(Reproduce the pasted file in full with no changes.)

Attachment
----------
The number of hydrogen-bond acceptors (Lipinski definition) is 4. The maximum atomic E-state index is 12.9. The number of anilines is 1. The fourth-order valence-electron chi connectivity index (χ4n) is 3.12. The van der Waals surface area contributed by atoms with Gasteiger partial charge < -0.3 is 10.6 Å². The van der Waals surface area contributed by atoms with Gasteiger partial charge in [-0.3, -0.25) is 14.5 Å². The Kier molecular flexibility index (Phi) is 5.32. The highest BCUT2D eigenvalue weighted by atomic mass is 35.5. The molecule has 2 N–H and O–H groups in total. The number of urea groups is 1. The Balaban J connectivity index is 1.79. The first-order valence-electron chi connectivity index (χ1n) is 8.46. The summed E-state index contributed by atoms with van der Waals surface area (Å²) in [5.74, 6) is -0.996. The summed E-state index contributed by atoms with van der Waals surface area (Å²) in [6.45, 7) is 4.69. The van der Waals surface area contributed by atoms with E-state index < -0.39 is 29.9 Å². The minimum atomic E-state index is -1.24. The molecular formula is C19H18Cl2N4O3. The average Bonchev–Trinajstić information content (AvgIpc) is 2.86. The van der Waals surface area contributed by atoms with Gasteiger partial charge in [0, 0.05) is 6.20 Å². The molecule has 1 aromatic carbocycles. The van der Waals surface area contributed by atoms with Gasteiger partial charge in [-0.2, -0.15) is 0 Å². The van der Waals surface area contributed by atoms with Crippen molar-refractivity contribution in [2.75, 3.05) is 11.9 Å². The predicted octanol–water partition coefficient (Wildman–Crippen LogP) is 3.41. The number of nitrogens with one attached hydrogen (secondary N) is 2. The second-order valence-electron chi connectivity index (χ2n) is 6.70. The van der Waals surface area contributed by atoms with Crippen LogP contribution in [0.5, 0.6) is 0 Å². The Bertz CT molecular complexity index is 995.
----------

The number of hydrogen-bond acceptors (Lipinski definition) is 4. The maximum atomic E-state index is 12.9. The number of anilines is 1. The fourth-order valence-electron chi connectivity index (χ4n) is 3.12. The van der Waals surface area contributed by atoms with Gasteiger partial charge < -0.3 is 10.6 Å². The van der Waals surface area contributed by atoms with Gasteiger partial charge in [-0.3, -0.25) is 14.5 Å². The Kier molecular flexibility index (Phi) is 5.32. The highest BCUT2D eigenvalue weighted by atomic mass is 35.5. The molecule has 2 N–H and O–H groups in total. The number of urea groups is 1. The Balaban J connectivity index is 1.79. The first-order valence-electron chi connectivity index (χ1n) is 8.46. The summed E-state index contributed by atoms with van der Waals surface area (Å²) in [5.74, 6) is -0.996. The summed E-state index contributed by atoms with van der Waals surface area (Å²) in [6.45, 7) is 4.69. The van der Waals surface area contributed by atoms with E-state index < -0.39 is 29.9 Å². The minimum atomic E-state index is -1.24. The molecular formula is C19H18Cl2N4O3. The average Bonchev–Trinajstić information content (AvgIpc) is 2.86. The van der Waals surface area contributed by atoms with Gasteiger partial charge in [0, 0.05) is 6.20 Å². The molecule has 1 aromatic carbocycles. The van der Waals surface area contributed by atoms with Gasteiger partial charge in [-0.2, -0.15) is 0 Å². The van der Waals surface area contributed by atoms with Crippen molar-refractivity contribution in [2.75, 3.05) is 11.9 Å². The predicted octanol–water partition coefficient (Wildman–Crippen LogP) is 3.41. The number of nitrogens with one attached hydrogen (secondary N) is 2. The second-order valence-electron chi connectivity index (χ2n) is 6.70. The van der Waals surface area contributed by atoms with Crippen LogP contribution in [0.5, 0.6) is 0 Å². The Bertz CT molecular complexity index is 995.